Between the Leaves, September 2007
Can I get more than one infusion from my tea leaves? If so how many and how long can I keep the wet leaves?
Yes, you can happily make more than one infusion from most types of loose tea. However, the amount of tasty infusions you will be able to coax from the leaf largely depends on the amount of processing it has undergone.
See, tea leaves—like all true plants—have evolved very efficient methods for keeping water and nutrients inside their tissues. As you may remember from high school biology, the primary difference between plant and animal cells is that a near-impermeable cellulose wall surrounds plant cells. This wall is so strong that plant cells rely on little channels puncturing the wall for gas and nutrient exchange. This highly controlled structure is echoed in a leaf's tissue organization. Both the top and bottom sides of the leaf are protected by a moderately impenetrable waxy cuticle over a layer of tightly packed epidermal cells, and this layer is only broken on the underside of a leaf by stomata—or little mouths—which close and open to allow gas exchange. Basically, what all this means is that without processing to break open the cells and leaf, you don't get any tea deliciousness.
The trick then, is to experiment with different processing methods to break down enough of these barriers to let different amounts of tea goodness through at different times. Naturally, these fall along a spectrum. At one end, you have your classic bagged black teas, which are usually the smallest pieces from CTC, or 'Crush, Tear, Curl' processing, during which whole leaves are smashed to rupture individual cells, chopped into bits, and allowed to fully oxidize. When the torn leaves are introduced to water, everything is released at once in a single infusion. On the other end, you have white teas like Silver needle, which have only been steamed and dried, or full-leaf greens, which usually undergo some sort of firing process. Using a more 'Western' brewing method (little leaf, lots of water, lots of time), you can probably get two or three infusions, but too much cellular and leaf structure remains to get more. Full leaf oolongs, which undergo more cellular breakdowns than greens and whites but still retain a lot of structure, will likely give you the most infusions whether you brew 'Western' or 'Eastern' (lots of leaf, little water, little time).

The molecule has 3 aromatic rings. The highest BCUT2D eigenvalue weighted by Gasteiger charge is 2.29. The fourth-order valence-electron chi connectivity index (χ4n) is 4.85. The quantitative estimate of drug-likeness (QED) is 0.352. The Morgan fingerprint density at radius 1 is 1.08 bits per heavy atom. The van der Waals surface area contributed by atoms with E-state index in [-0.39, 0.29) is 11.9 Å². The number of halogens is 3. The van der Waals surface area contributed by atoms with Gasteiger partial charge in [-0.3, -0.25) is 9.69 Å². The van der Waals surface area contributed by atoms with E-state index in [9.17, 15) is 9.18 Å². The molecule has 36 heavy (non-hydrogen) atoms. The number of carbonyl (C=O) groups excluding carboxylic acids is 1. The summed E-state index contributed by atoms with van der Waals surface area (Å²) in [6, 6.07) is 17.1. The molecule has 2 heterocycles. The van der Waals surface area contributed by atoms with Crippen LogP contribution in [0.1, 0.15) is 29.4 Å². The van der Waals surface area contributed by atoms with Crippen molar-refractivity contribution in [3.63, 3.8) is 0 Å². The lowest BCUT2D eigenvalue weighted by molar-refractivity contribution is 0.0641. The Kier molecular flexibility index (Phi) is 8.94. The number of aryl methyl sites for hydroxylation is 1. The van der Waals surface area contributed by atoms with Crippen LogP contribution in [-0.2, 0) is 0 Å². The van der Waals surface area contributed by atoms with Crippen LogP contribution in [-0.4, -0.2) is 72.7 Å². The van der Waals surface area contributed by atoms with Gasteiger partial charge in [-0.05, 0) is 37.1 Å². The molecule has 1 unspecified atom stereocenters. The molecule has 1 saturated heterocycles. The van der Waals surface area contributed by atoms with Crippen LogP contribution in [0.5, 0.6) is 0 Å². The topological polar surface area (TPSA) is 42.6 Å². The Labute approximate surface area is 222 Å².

If you use a Western style and mind your temperatures, you can get 1 infusion from tea bags and chopped black teas (like Keemuns and CTCs), 2 from whole leaf blacks (like Yunnan Gold) and chopped greens (such as senchas), 2-4 for most whole leaf greens and whites and 4-6 for most whole leaf oolongs. Using Eastern methods, you might even find an oolong or puerh that hits 20 infusions. Of course, you can experiment with leaf amount, temperature, and infusion times to see how far you can stretch any tea. But no matter what style and parameters you do choose, always keep your leaves damp, warm if you can, and—to inhibit bacteria growth—relatively isolated from air. A covered cup or teapot will serve these purposes excellently. Do not keep the leaves any longer than 12 hours from the first brew, and you should be just fine.